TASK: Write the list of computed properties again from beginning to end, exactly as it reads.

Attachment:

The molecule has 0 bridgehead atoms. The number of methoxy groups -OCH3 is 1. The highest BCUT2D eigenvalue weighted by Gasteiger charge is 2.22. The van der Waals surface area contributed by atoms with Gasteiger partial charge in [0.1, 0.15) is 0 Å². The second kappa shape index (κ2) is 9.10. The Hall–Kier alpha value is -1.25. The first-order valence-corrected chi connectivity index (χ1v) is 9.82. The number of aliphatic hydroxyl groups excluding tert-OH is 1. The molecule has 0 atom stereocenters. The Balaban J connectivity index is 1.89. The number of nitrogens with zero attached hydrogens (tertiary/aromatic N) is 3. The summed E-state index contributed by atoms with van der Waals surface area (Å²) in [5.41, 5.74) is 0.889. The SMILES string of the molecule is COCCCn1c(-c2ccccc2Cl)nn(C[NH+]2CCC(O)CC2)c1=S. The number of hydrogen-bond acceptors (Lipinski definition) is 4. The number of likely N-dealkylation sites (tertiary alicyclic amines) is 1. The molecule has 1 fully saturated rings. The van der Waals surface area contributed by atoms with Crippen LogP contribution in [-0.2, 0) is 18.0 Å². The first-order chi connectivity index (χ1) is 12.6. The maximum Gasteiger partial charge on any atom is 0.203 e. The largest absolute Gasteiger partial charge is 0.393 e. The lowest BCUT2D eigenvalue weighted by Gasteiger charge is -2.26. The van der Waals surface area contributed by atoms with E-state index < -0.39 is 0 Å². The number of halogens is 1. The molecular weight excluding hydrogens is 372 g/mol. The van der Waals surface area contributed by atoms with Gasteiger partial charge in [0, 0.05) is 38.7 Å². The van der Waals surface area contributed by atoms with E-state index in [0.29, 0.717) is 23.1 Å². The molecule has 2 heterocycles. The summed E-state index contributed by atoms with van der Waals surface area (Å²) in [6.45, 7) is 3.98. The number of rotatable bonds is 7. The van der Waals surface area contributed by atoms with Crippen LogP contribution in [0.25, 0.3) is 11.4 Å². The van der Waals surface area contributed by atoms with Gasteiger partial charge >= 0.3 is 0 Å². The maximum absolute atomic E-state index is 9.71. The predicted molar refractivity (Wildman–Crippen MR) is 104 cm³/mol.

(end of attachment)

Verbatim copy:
The molecule has 0 bridgehead atoms. The number of methoxy groups -OCH3 is 1. The highest BCUT2D eigenvalue weighted by Gasteiger charge is 2.22. The van der Waals surface area contributed by atoms with Gasteiger partial charge in [0.1, 0.15) is 0 Å². The second kappa shape index (κ2) is 9.10. The Hall–Kier alpha value is -1.25. The first-order valence-corrected chi connectivity index (χ1v) is 9.82. The number of aliphatic hydroxyl groups excluding tert-OH is 1. The molecule has 0 atom stereocenters. The Balaban J connectivity index is 1.89. The number of nitrogens with zero attached hydrogens (tertiary/aromatic N) is 3. The summed E-state index contributed by atoms with van der Waals surface area (Å²) in [5.41, 5.74) is 0.889. The SMILES string of the molecule is COCCCn1c(-c2ccccc2Cl)nn(C[NH+]2CCC(O)CC2)c1=S. The number of hydrogen-bond acceptors (Lipinski definition) is 4. The number of likely N-dealkylation sites (tertiary alicyclic amines) is 1. The molecule has 1 fully saturated rings. The van der Waals surface area contributed by atoms with Crippen LogP contribution in [-0.2, 0) is 18.0 Å². The first-order chi connectivity index (χ1) is 12.6. The maximum Gasteiger partial charge on any atom is 0.203 e. The largest absolute Gasteiger partial charge is 0.393 e. The lowest BCUT2D eigenvalue weighted by Gasteiger charge is -2.26. The van der Waals surface area contributed by atoms with E-state index < -0.39 is 0 Å². The number of halogens is 1. The molecular weight excluding hydrogens is 372 g/mol. The van der Waals surface area contributed by atoms with Gasteiger partial charge in [0, 0.05) is 38.7 Å². The van der Waals surface area contributed by atoms with E-state index in [0.29, 0.717) is 23.1 Å². The molecule has 2 heterocycles. The summed E-state index contributed by atoms with van der Waals surface area (Å²) in [6.45, 7) is 3.98. The number of rotatable bonds is 7. The van der Waals surface area contributed by atoms with Crippen LogP contribution in [0.25, 0.3) is 11.4 Å². The van der Waals surface area contributed by atoms with Gasteiger partial charge >= 0.3 is 0 Å². The maximum absolute atomic E-state index is 9.71. The predicted molar refractivity (Wildman–Crippen MR) is 104 cm³/mol.